Data Logging with the Raspberry Pi pt. 2


In the first article I described the basic system that recorded temperature and humidity, saved it to a local file and also sent the file to dropbox. This simple system worked well but had some limitations:

  • the data file will grow very large and repeated sending to Dropbox becomes very slow and potentially less reliable.
  • data is only available as a comma delimited file which has to be imported to some other app to be useful
  • the raspberry pi zero, whilst an excellent little device, does not lend itself to being a web server that is easily and securely accessed from outside of the local area network (LAN)

In this article I address these issues and add some bells and whistles, e.g. optional notifications by sms and an optional relay controlled heater interface .


  • A web server somewhere that you can use to run php scripts. It does not have to be  your own domain. There are many free offerings that allow use as sub-domains for free, e.g. (not tested and just a suggestion!)
  • Internet connection that allows access to the web server to edit the php scripts
  • For all the functions to work, a Dropbox account
  • Email address(es) if you want to receive notifications
  • The raspberry pi hardware as described in part 1.
  • An account with an sms provider if you want sms alarms sent e.g. We use this provider and have found them to be relaible, and relatively cheap.
  • Optionally a relay interace for the pi ifyou want to control a heater

No modifications to the original hardware are necessary but SSH or SFTP access to the pi using something like Putty or FileZilla is necessary. We use Putty on a Windows PC with the built in Nano editor on the pi. This article also assumes that you have successfully completed the steps in part1.

Step 1

Modify the python code in file on the pi as follows:

#import libraries
import Adafruit_DHT,datetime,dropbox,urllib.request,urllib.parse
import RPi.GPIO as GPIO
import ssl,os

#set up I/O
#relay control pin 27
#set the pin for DHT22

#start reading
humidity, temperature=Adafruit_DHT.read_retry(sensor,gpio)

#we have a heater relay set to switch off at 20C, on at 18C
if temperature > 20:
if temperature < 18:

#this block is optional and can be commented out if no sms alarms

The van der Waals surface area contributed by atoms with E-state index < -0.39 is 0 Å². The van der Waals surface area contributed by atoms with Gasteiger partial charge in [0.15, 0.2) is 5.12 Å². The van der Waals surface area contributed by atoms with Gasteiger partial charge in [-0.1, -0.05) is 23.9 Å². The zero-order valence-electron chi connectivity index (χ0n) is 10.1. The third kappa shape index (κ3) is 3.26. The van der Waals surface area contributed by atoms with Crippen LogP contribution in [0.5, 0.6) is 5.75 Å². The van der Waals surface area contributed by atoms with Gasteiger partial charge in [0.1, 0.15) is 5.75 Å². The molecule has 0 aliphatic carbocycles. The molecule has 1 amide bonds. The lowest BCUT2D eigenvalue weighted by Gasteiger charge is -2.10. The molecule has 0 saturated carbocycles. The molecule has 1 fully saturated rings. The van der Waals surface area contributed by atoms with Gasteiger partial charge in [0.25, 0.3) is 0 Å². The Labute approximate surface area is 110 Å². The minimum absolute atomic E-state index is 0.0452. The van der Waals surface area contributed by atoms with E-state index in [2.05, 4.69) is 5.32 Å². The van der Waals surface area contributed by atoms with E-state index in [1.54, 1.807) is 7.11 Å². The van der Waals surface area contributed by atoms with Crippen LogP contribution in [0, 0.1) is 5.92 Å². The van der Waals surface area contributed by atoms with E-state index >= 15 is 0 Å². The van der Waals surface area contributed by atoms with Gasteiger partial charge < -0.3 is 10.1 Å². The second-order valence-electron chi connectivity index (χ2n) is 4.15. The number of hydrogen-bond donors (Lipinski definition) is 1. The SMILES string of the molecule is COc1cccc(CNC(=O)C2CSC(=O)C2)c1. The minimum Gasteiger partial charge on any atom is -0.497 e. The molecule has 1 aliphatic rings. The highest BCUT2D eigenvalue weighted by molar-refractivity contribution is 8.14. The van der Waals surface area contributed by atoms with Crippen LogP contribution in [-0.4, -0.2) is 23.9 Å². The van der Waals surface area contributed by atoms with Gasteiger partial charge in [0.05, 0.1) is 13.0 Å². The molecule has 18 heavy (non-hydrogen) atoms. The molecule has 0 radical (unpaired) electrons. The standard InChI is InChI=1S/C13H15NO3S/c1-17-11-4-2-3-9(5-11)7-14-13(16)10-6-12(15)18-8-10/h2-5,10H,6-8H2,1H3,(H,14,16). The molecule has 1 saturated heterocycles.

#if the temperature is extremely high (>40C here), send an sms alarm message
#note that this will happen at EVERY reading interval for now
if temperature > 40 :
#print (responseData)

#log the reading

#get the time of the reading

#if the file is over 500000 bytes, start a new one
if (filelen>500000):

#optionally send the data to a server
#comment out this block if not used
#print (tdata)
readings={‘tstamp’ : timestamp, ‘temperature’ : temp, ‘humidity’ : hum}
#print (responseData)

#save the data locally in a file

The above code will run according to your cron schedule as set up in part 1. Note that the dropbox backup is now added separately once per day as detailed below. All the files in /home/pi are saved.

Step 2

Install Dropbox-Uploader from Git by following the very clear “Getting Started” instructions in the README.MD file.
Using your editor creat a file called and add the following:

#!/usr/bin/env bash
# backup files (and only files, not folders) in /home/pi to dropbox
# designed to be run from cron or when needed every now and again
# skips files already present and unchanged
# Uses Dropbox-Uploader by Andrea Fabrizi avaialable on Git
# backup pi home files
/home/pi/Dropbox-Uploader/ upload /home/pi/*.* /

Step 3

Now edit your crontab file (crontab -e) to add the line:

57  1  *  *  * /home/pi/
If you are uploading the readings to a web server, you must now add a script called “mondata.php” in the root folder of the web server: